At 16 she was up for adoption – lots of people were really negative to her “why would anyone want you? Wouldn’t it be better to ‘age out’ of the foster system and you will have more financial assistance for college.” But she really wanted a forever family. She created a life book and her caseworker told her that a family were so impressed with your book that they made you a family book. When she opened the front page of the book it was her Department of Children Services manager and his family. She was 17 at the time and the family really wrapped around me and from the beginning she felt like she had come home.

Both women are asked to imagine that their foster mum or their adoptive father was there and to express what they mean to them. The women look nervous about this, and then the interviewer announces that they have a surprise for them and the foster mum and the adoptive dad – walk on to the stage. Its a very moving moment and both girls break down “We are professionals we never cry” they say. Che says to her

I feel loved because you loved me.


Dr Sharon Ford – State of Colarado Chldren Services
Susan Jacobs – special advisor for international children services – US Department of State
Honourable Inyumba Aloisea Rwandan minister of gender and family promotions
Rick Warren is chairing.

Rick explains that he was speaking 4 years ago at the Davos economic summit.

There are three sectors – public, private and faith sector.
The three legs of the stool bring stability – each of the sectors are needed.
Just like in a football game – you sometimes need to take out a big player by a team tackle.

The Orphan crisis is so big we need to team tackle it.

500 000 orphans were scattered across Rwanda after the 100 days that saw 1000 000 people massacred.
Immediately in 1994 there were 104 orphanages started and then a national education and recruitment process
They have no closed 70 orphanages because the children are adopted by many many Christians from the churches. People came and asked to the ministry and asked for a child – and they didn’t ask if the child was hutu to tutsi they just wanted a child.
There are 34 orphanages still running – but we want to encourage domestic adoption. There are now roughly 3000 orphans left (from 500 000).

Rick explains that he serves on the president of rwanda’s advisory panel and that Rwanda wants to be the first country in the world where there are no orphans and no orphanages.


Now ambassador jacobs-

Esther was adopted by Mordecai – kinship care
Moses was adopted – don’t think things worked out as his foster care – an abandonment
Hannah – handed her son Samuel over to a relinquishment

The state department completely support transnational adoption. We think the hague convention is the only way to guarantee an ethical transnational adoption. It provides a legal framework for transnational adoption. When the hague adoption is not used there are fears of kidnapped or trafficked and often the child is not legally available for adoption. See the following website.


Now Dr Sharon Ford from Colarado explains that at the age of 10 – 12 a child can consent to their own adoption – it varies across the US. A fragile young person they might say No. We need to ask them the right question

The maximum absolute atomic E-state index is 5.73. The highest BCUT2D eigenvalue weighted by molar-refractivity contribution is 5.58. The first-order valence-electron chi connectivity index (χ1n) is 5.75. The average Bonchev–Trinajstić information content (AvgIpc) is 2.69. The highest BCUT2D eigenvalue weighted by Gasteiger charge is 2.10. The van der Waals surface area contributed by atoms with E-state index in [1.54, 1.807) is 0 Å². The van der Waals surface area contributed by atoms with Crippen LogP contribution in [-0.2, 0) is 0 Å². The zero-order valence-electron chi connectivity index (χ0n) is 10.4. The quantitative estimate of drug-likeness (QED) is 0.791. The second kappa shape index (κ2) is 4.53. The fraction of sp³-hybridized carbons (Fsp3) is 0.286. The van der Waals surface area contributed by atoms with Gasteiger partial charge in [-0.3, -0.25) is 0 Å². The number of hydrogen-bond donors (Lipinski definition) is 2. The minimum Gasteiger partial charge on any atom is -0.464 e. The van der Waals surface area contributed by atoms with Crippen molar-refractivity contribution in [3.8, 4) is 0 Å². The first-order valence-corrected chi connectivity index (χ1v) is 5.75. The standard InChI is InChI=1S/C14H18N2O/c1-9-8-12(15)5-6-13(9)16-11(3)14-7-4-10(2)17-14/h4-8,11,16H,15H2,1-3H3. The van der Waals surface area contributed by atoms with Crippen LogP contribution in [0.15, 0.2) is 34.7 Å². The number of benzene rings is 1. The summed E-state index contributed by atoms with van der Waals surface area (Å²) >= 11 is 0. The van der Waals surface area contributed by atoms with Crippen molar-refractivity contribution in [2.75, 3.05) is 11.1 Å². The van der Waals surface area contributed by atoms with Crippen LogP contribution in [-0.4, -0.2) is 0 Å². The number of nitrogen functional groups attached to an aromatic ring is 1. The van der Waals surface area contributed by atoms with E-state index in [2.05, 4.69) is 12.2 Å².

“who are the people in your life that you are really connected to”
“who do you want to be with you when you buy a car?”
“who do you want to stand with you when you get married?”
“who do you want to be there when you graduate from college?”

A lot of our older foster children in the US are not in family foster placement because there are not enough
It is families responsibility to raise children not the state.
Justice for kids who need to be kept safe – we need enough family foster homes for to keep them safe.
This lady is on fire – its so exciting to see such a senior so fired up for the children in her care.

Ambasador says “the government needs the help of faith based organisations to help children all around the world
Sec Hilary Clinton says “every child deserves a champion” if they can’t find a champion in his or her family

The number of one determinative factor if a child succeeds in life they need the involvement of a caring adult -it does not need to be a parent.

Kids want to be connected not with another kid in a gang – they want to be connected to an adult. Will you come?
Dr Susan Jacobs is amazing – she preachers fine sermon calling everyone to action.

That was an amazing session – a real model for conferences everywhere.


Now Kay Warren is on she is electric.

She asks a simple question “If I were to die who would I want to take care of my children?”
the answer is not an orphanage – I would want t a family for them. If I want a family for my children why should I want anything less for the orphans of the world.

Saddleback aimed to have 1000 families adopt – 500 domestically and 500 transnationally.
We are over

We all need children in our life – they keep you young, growing and humble. Children need you in their life.

8 reasons why you cannot solve any global problem

the first time you use it say “Rick Warren says”
the second time you use it say “it’s been said”
the third time you say it “i have always thought”

1. We have the largest participation

2. we have the widest distribution

3. we have the longest continuation

4. the church has the fastest expansion

5. we have the highest motivation

6. we have the strongest authorization

7. we have the simplest administration

8. we have the greatest conclusion